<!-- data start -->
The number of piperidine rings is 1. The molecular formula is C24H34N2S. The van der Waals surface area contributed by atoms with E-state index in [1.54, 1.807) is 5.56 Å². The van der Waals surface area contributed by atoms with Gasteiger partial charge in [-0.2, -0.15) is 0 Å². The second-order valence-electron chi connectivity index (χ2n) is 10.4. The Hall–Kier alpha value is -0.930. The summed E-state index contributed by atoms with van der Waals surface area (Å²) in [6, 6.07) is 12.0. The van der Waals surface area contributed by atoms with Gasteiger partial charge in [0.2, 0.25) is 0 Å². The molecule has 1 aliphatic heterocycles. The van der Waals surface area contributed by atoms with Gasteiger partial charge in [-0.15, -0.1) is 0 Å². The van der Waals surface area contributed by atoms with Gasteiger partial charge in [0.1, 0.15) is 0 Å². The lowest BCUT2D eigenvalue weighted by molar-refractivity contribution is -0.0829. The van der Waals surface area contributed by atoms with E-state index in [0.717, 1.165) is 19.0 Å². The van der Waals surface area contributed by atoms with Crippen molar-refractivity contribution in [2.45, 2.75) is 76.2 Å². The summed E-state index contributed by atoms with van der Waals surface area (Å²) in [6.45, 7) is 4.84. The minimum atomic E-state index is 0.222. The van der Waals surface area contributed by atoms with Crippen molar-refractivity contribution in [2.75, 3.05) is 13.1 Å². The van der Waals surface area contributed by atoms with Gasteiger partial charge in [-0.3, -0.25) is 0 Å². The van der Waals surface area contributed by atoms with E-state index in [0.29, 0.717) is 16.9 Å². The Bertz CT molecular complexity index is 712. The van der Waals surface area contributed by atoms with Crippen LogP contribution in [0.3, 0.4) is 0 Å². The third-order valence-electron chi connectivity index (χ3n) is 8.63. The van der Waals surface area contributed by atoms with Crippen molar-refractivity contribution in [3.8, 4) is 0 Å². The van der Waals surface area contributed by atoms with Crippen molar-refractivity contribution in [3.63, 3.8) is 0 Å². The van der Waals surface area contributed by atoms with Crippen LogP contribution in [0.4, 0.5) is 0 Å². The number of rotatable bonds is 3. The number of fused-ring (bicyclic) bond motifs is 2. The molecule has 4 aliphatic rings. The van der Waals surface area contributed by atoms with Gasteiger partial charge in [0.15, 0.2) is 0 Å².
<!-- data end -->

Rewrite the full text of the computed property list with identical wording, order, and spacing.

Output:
The number of piperidine rings is 1. The molecular formula is C24H34N2S. The van der Waals surface area contributed by atoms with E-state index in [1.54, 1.807) is 5.56 Å². The van der Waals surface area contributed by atoms with Gasteiger partial charge in [-0.2, -0.15) is 0 Å². The second-order valence-electron chi connectivity index (χ2n) is 10.4. The Hall–Kier alpha value is -0.930. The summed E-state index contributed by atoms with van der Waals surface area (Å²) in [6, 6.07) is 12.0. The van der Waals surface area contributed by atoms with Gasteiger partial charge in [0.2, 0.25) is 0 Å². The molecule has 1 aliphatic heterocycles. The van der Waals surface area contributed by atoms with Gasteiger partial charge in [-0.15, -0.1) is 0 Å². The van der Waals surface area contributed by atoms with Gasteiger partial charge in [0.1, 0.15) is 0 Å². The lowest BCUT2D eigenvalue weighted by molar-refractivity contribution is -0.0829. The van der Waals surface area contributed by atoms with E-state index in [0.717, 1.165) is 19.0 Å². The van der Waals surface area contributed by atoms with Crippen molar-refractivity contribution in [2.45, 2.75) is 76.2 Å². The summed E-state index contributed by atoms with van der Waals surface area (Å²) in [6.45, 7) is 4.84. The minimum atomic E-state index is 0.222. The van der Waals surface area contributed by atoms with Crippen molar-refractivity contribution in [2.75, 3.05) is 13.1 Å². The van der Waals surface area contributed by atoms with Gasteiger partial charge in [-0.3, -0.25) is 0 Å². The van der Waals surface area contributed by atoms with E-state index in [0.29, 0.717) is 16.9 Å². The Bertz CT molecular complexity index is 712. The van der Waals surface area contributed by atoms with Crippen LogP contribution in [0.3, 0.4) is 0 Å². The third-order valence-electron chi connectivity index (χ3n) is 8.63. The van der Waals surface area contributed by atoms with Crippen molar-refractivity contribution in [3.8, 4) is 0 Å². The van der Waals surface area contributed by atoms with Crippen molar-refractivity contribution in [3.63, 3.8) is 0 Å². The van der Waals surface area contributed by atoms with Crippen LogP contribution in [0.4, 0.5) is 0 Å². The number of rotatable bonds is 3. The number of fused-ring (bicyclic) bond motifs is 2. The molecule has 4 aliphatic rings. The van der Waals surface area contributed by atoms with Gasteiger partial charge in [0.15, 0.2) is 0 Å².